The Kist Bride (Abbotsford) – An uncanny new Border ballad

‘The Kist Bride’ is a song commissioned for Borders Heritage Festival/Scottish Chamber Orchestra. Composer: Suzanne Parry John. Lyricist: Jules Horne.

 At Sir Walter Scott’s house in the Borders, Abbotsford, there’s an oak chest (kist) in the hall. The story is that a young bride was shut in there on her wedding night, and tragically found several years later.

We wanted to give this unfortunate girl a voice. The lyrics tell of her clambering inside the kist, the excitement and hopes of the wedding, and her growing despair as realisation of her plight dawns.

I couldn’t bear to leave the bride like this, and wrote a coda in which she rails at Scott for putting her inside such a disempowering story. However, Suzanne, with her operatic instincts, felt it best to end when the breath runs out. In performance, it was a heart-stopping moment, beautifully and harrowingly poised by Hannah Rarity and the SCO musicians. I imagine the bride still there, poised forever between life and death.

I have also performed this with cello at Stowed Out Festival, as a spoken word piece with music and atmospheric wood-knocking.

/Jules Horne

You can listen to this beautiful piece here, Below are the complete lyrics with coda:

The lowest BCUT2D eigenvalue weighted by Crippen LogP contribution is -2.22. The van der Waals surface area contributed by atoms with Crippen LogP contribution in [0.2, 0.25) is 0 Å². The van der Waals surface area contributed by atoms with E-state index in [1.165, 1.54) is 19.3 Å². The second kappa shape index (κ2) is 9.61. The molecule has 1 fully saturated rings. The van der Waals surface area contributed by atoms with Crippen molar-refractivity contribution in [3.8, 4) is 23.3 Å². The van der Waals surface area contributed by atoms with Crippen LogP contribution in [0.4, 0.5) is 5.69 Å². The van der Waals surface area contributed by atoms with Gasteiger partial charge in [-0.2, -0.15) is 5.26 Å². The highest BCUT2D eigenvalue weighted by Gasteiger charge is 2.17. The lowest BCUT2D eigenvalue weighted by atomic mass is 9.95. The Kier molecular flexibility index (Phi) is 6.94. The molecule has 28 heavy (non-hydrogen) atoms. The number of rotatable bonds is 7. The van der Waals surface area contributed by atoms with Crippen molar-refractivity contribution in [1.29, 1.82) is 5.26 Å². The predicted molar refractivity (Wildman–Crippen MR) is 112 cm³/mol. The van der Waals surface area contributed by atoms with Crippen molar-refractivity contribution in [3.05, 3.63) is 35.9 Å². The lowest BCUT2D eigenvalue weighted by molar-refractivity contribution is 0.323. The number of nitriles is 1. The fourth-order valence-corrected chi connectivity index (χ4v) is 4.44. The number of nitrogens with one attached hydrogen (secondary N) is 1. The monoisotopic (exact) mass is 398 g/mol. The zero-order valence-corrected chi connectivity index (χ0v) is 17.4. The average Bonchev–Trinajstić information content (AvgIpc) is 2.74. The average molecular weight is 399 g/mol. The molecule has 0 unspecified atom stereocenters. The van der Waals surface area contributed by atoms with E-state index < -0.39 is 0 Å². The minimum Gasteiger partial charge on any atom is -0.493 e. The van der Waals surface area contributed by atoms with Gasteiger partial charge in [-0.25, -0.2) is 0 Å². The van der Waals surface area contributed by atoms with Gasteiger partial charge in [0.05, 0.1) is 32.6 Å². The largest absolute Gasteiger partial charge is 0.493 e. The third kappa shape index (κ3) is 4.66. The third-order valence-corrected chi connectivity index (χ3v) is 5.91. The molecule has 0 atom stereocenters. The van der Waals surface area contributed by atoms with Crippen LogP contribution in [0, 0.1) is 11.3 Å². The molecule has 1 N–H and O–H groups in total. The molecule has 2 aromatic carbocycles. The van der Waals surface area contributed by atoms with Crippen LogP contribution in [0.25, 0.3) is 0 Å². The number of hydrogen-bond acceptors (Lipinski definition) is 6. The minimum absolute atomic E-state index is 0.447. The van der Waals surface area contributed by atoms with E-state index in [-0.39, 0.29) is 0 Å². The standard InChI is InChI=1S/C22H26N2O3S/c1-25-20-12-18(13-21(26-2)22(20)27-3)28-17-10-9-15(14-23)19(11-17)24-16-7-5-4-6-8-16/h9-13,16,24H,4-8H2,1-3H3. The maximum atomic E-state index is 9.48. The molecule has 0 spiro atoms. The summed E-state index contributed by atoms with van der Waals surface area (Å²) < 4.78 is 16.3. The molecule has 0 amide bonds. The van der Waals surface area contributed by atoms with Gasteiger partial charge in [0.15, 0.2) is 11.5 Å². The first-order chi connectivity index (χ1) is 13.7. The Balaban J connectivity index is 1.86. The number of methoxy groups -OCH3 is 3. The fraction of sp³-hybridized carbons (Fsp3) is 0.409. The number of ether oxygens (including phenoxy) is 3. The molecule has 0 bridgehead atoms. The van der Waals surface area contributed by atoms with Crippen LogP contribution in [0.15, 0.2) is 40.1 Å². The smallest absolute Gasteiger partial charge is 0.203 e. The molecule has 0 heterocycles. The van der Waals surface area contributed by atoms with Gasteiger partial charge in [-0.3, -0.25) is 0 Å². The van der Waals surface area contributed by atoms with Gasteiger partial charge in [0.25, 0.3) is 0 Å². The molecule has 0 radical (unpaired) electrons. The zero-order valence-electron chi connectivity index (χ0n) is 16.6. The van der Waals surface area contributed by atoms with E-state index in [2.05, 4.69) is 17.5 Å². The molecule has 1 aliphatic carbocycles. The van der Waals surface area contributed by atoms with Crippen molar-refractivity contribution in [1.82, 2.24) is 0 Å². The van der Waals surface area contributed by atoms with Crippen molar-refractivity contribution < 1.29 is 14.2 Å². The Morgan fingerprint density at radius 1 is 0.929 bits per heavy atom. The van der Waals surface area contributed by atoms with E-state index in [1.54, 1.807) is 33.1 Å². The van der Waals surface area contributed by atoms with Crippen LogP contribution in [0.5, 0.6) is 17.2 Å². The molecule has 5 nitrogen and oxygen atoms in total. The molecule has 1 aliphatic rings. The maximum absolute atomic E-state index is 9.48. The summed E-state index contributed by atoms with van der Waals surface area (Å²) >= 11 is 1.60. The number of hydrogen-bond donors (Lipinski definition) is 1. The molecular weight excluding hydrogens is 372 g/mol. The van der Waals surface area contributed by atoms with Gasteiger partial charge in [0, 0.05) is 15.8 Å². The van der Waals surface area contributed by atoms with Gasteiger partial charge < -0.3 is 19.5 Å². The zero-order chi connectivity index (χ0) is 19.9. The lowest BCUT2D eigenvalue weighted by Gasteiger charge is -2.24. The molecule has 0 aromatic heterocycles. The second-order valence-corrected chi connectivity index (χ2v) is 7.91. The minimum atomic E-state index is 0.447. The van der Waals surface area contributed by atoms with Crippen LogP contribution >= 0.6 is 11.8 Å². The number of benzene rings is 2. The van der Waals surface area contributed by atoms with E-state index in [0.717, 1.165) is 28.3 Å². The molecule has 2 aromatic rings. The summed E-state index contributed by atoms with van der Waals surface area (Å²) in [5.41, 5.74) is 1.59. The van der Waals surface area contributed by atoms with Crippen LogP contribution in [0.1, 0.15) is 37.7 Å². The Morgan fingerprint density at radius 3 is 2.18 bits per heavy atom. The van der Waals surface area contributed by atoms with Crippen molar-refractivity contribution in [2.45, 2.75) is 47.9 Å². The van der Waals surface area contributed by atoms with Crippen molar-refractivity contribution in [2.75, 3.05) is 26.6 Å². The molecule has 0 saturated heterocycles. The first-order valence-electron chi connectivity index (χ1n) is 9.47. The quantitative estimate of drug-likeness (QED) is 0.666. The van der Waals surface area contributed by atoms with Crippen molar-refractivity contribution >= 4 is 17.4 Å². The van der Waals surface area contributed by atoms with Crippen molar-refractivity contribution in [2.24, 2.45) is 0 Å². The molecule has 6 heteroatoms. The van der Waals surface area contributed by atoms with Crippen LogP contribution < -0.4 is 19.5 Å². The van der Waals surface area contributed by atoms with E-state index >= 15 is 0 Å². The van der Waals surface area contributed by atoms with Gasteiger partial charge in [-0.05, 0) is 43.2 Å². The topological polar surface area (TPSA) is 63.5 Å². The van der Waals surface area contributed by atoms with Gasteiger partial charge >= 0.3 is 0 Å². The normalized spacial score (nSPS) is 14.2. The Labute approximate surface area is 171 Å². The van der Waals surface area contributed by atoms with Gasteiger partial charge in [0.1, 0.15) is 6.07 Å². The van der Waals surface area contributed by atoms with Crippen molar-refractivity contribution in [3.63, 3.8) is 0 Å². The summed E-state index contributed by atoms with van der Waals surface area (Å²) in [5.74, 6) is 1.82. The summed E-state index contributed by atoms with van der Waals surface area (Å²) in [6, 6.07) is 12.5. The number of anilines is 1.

Ninety-seven… Ninety-eight… Ninety-nine… One hundred!

Coming, ready or not!


Quick! Hide!

I’ll clamber inside

This old oak kist

I’m lost.

A corridor

I’ve never seen before.

But they’ll come and find me.


Can hardly lift the lid

That thud

Will give the game away.

Will I be missed

Inside the kist?


The wedding’s much too loud

Pipers and canapes and crowds

Of relatives.

I’ll get a row

For this.

I’ll crush my dress.

‘What a mess’, she’ll say

(my mother)

‘At your age,

Clambering in kists.’

I don’t care.

It’s my day.

My wedding day.

Come and find me.



Fifty-three… fifty-four… fifty-five…

I’ve never felt so alive

My heart magnified

My love magnified

Everything magnified

Inside the kist.


Tonight we’ll coorie

Like this in the dark

Say: hello, you.



Come and find me.



Thirty-one… thirty-two…

Where are you?

There’s not much air

In here.

The oak’s thick

The lid’s stuck

I’ll get a row.

Should I shout now?

Come and find me.




Is this the end?

It can’t be.

Not me.

I’m a bride.

Everything ahead.

Loving, living

Making children.

Stopping them from clambering.


It can’t end like this

Without a fight

Come and find me!

Come and find me!

Find me!

Find me!


[However many repetitions needed to take the music [interlude?] from loud/desperate knocking to silence. It should end with ‘Find… (unfinished line’). Then a still mood:]



Never felt so alone

Heart magnified

Dread magnified

Here and now and heat and dust is all there is

Me and the kist and my fingers.











[Dramatic stillness. Death implied. Then pickup:]



Sir Walter, I’ve a bone to pick with you.

Leaving me for dead in an airless kist.

A skeleton bride with moths in her mou

And eyeballs eaten by rats.

Well, I’ve news for you

I escaped

Kicked the lid

Clambered out

With a shout

I’m a bride

I’m alive

Story maker

Story faker

Wait till I find you.

I’ve a bone to pick

A punch to land

An arse to kick


My own mou

To set right

The story of my wedding night.


Jules Horne



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